But once she truly accepted that she was doomed . . . ? Everything she'd endured would catch up with her.

All miseries catch up eventually.

Would he experience Elizabeth's near death in dreams? He'd taken enough of her blood earlier.

"I'm not allowing myself to reflect about today," she said.

"Simple as that-your mind does as your will commands? Mind over mind?"

She shrugged. "Something like that, yes."

He leaned forward in his seat. "So tonight, I have learned that you are unjustifiably proud. You believe yourself strong of will and keen of mind-"

"I'm not unkeen or weak-willed."

"-and you like to analyze things. I wonder what you would make of this?" He traced to his safe, retrieving his weighty ledger book.

Never had he shown another person his accountings. But Elizabeth would soon be dead, and now he was curious to see what she'd say.

He sat at his desk once more, opening the tome. "Come. View my ledger."

She hesitantly rose, then stood beside him. "I've never seen an account book like this."

It contained only two columns: Indebted and Targeted. "And you've reviewed so many from your trailer in Appalachia?"

"Funny thing about Appalachia jokes-unlike all other jokes, they just never get old."

He raised a brow. "It's an accounting of blood debts from Loreans."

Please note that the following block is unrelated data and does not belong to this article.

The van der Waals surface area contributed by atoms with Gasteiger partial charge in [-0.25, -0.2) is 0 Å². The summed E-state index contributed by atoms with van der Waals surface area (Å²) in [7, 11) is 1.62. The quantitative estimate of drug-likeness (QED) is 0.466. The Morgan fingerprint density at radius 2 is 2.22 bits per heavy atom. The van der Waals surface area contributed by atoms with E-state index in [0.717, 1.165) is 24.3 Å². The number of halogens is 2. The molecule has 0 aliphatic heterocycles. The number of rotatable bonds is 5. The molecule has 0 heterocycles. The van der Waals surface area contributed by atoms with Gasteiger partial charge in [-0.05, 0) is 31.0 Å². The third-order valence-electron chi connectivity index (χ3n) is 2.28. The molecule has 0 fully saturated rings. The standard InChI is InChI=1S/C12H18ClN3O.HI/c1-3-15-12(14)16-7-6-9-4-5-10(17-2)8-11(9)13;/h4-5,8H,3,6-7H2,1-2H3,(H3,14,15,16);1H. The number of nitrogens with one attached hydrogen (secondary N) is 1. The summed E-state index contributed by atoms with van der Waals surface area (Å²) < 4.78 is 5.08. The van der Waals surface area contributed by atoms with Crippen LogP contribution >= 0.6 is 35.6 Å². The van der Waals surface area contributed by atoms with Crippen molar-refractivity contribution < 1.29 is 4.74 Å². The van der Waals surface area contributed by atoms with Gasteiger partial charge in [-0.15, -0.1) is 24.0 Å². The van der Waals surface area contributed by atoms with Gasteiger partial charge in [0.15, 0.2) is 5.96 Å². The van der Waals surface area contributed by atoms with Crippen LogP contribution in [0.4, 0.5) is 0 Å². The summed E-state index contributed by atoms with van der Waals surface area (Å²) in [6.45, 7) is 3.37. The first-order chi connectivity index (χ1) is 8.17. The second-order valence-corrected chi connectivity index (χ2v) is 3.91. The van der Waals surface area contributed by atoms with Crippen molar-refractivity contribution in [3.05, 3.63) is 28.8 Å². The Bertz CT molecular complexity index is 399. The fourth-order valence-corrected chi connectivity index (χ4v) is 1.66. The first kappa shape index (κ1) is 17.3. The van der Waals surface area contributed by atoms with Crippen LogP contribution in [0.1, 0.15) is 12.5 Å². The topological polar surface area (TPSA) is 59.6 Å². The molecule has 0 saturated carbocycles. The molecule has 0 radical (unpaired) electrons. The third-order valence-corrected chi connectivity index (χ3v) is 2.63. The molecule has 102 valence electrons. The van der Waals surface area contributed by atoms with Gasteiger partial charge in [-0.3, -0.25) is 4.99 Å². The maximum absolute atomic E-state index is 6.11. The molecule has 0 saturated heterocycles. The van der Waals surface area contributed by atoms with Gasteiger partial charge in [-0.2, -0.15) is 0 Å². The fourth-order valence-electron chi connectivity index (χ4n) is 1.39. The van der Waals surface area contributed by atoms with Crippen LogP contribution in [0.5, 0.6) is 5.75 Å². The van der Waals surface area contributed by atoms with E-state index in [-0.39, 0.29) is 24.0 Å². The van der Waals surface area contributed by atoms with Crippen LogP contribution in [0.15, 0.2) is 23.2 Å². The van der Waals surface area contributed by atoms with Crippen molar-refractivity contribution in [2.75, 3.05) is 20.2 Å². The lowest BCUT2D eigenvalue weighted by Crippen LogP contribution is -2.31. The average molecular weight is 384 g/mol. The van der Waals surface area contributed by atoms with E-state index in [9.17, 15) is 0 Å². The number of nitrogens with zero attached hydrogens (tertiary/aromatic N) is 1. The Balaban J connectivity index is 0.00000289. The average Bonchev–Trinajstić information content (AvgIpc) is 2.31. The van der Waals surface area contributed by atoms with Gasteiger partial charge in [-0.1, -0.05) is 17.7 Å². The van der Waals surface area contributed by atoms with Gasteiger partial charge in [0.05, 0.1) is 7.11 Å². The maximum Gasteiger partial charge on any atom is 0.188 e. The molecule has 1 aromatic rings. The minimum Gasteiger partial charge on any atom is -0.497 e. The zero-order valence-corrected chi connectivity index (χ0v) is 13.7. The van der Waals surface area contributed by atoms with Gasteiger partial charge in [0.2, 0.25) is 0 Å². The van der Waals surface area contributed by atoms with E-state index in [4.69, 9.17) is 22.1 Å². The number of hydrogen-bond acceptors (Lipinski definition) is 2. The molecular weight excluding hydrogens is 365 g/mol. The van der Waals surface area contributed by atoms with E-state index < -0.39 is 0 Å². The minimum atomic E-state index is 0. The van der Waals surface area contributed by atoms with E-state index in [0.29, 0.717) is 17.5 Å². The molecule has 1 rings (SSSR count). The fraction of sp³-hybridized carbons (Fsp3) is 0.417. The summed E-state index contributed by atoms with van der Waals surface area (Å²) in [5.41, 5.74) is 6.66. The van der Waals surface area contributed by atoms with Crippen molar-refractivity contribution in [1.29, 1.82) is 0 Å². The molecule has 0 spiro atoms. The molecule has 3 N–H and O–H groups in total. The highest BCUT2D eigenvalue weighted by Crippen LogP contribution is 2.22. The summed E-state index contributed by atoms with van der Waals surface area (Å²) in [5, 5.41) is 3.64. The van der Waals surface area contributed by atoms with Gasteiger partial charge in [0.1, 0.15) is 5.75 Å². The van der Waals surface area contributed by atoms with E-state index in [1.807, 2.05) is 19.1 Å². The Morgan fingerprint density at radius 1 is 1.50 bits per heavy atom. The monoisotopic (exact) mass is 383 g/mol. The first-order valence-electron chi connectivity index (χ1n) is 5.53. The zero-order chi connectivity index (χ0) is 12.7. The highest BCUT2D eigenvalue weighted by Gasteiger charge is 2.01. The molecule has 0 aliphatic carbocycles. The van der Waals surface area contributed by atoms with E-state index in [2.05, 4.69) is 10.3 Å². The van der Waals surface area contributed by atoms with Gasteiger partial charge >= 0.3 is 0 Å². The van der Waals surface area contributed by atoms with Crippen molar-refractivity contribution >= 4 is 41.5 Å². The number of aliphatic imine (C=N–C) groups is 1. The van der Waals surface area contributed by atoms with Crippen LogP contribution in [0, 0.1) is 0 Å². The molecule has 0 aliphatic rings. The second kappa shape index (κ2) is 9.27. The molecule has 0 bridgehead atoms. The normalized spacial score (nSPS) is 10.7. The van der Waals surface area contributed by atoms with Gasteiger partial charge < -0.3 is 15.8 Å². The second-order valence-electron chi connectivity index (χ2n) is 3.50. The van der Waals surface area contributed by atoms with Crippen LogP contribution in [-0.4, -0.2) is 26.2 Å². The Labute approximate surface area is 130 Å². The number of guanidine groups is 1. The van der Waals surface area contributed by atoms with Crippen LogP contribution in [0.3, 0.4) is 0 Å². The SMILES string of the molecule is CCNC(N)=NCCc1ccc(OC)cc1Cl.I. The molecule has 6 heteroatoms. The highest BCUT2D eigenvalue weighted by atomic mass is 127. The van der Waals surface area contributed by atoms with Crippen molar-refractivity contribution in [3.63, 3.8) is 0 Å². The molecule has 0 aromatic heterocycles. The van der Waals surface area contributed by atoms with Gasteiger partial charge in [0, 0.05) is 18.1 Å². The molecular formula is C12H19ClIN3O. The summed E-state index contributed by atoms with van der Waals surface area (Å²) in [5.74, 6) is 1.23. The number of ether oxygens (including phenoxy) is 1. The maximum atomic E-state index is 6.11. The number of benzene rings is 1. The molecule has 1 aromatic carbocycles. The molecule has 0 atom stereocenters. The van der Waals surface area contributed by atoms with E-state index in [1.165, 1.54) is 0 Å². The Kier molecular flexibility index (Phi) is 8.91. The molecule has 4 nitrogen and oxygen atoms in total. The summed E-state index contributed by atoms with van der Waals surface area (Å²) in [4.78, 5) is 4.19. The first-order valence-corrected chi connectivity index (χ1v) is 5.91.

"There are so many entries."

He inclined his head. Everything to serve his Endgame. "This represents thousands of years of . . . accounting." Again and again, he'd used his ability to predict others' moves, ensuring he was always in the right place at the right time to exact blood vows.

If Nix was the queen of foresight, then Lothaire was the king of insight.

White queen versus black king. He recalled his last encounter with the soothsayer, on that prison island. He'd told her, "Until our next match." But she'd answered, "There won't be a next match, vampire."

What did she mean?

"Explain to me how it works," Elizabeth said, drawing him from his thoughts.

"If an immortal is in dire straits, I'll agree to help him, but only for a price. Then I'll make him vow to do anything I want. The saying make a deal with the devil comes from me." If he sounded proud, well . . .

I am.

"So that's why you seemed interested when I offered a bargain."

"Just so." Again he was finding it easy to speak with her, as if the words were pulled from him, as if he'd waited all his life to reveal these things.

I must have needed a confidante, one who could never tell my secrets. Most legendary men do.

"But you do help others?"